Daybell trial judge explains why he dismissed the death penalty for Lori

Lori Daybell's trial will be held at the Ada County Courthouse. Photo credit: Jimmy Emerson
Ada County Courthouse.
Lori Daybell’s trial will be held at the Ada County Courthouse. Photo credit: Jimmy Emerson

Scroll obtained an audio recording of Tuesday’s hearing regarding the impending trial for Lori Vallow Daybell.

In the hearing, Seventh District Judge Steven Boyce dismissed the death penalty as a potential sentence for Lori. Lori will be tried on charges of first-degree murder in the deaths of Tylee Ryan, JJ Vallow and Tammy Daybell. Ryan and Vallow were her children.

Lori’s defense filed a motion earlier this month to dismiss the death penalty and cited four main arguments:

1. Media saturation of the case creating bias in a jury
2. Multiple discovery violations by the state
3. Lori’s mental status
4. The inability of the state to impose the death penalty given recent delays in the Gerald Pizzuto Jr. execution

Judge Boyce focused on the state’s discovery violations and agreed that prosecutors’ disclosures of evidence beyond the Feb. 27 deadline constitutes an unacceptable violation. Discovery is the process of the exchange of information about witnesses and evidence between all parties in a court case.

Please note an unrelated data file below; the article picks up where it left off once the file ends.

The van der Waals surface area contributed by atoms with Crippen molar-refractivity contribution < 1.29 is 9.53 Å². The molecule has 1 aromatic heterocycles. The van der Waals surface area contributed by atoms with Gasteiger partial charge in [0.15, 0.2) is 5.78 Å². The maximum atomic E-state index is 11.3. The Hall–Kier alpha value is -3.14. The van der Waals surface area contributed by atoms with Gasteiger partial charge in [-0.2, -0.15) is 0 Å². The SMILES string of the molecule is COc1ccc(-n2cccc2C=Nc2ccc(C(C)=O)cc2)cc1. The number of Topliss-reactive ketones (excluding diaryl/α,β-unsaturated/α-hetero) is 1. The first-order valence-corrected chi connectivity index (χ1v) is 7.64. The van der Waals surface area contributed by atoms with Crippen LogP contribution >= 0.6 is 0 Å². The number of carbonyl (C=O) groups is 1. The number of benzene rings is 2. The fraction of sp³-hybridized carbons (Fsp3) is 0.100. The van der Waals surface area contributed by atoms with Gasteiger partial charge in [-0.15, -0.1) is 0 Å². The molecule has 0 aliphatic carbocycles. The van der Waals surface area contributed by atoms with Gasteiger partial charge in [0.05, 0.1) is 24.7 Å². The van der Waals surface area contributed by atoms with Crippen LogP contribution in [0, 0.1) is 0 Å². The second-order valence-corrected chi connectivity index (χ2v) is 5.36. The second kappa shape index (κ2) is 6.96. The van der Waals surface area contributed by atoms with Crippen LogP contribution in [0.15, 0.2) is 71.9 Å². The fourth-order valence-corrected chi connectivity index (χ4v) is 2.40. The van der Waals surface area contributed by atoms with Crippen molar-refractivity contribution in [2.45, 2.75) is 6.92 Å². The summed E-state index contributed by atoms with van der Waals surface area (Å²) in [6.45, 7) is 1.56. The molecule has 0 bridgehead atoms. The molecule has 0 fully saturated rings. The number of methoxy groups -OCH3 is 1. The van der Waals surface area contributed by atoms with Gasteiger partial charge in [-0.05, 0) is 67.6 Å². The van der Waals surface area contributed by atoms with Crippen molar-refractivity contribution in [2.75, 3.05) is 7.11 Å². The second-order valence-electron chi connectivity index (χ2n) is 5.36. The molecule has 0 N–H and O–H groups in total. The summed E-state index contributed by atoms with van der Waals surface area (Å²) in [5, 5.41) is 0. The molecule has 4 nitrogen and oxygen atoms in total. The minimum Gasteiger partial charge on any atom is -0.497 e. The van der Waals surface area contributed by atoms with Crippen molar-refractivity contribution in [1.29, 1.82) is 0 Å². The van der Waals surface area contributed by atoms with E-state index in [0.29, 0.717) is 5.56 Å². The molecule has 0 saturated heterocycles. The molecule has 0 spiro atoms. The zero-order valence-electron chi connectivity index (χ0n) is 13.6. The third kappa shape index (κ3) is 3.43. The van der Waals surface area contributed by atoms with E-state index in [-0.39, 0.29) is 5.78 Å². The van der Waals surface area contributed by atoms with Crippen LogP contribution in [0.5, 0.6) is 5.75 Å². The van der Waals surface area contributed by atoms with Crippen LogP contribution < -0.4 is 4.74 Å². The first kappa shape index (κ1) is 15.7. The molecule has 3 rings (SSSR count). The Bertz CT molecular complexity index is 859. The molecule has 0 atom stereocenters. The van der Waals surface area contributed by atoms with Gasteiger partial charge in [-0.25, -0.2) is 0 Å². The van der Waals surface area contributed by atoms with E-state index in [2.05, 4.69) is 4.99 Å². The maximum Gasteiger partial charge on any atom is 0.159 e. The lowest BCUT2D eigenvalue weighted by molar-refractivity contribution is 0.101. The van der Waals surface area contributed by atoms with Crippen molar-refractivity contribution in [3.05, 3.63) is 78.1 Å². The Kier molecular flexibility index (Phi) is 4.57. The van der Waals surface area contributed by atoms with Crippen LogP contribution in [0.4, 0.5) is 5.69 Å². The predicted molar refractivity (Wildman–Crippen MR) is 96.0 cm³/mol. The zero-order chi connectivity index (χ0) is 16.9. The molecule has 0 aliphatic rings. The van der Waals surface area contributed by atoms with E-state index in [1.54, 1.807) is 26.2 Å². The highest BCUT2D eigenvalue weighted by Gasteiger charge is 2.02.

The Court previously said the discovery was to be completed before Feb. 27. Prosecutors disclosed discovery on Feb. 27, which Boyce excused as a mistake made in good faith, but then on March 13 they provided the defense with a reported 100 hours of recordings of jailhouse meetings between Lori and her co-defendant husband Chad.

Since Lori has “unequivocally asserted her right to a speedy trial,” Boyce said the appropriate and lawful option to remedy this state violation is to dismiss the death penalty.

Boyce said that if he failed to remedy this violation, an appellate court would reverse any capital conviction on the defendant anyway.

Lori’s trial begins April 3 in Ada County. Madison County residents can view all public portions of the trial at the county courthouse, though seating is limited.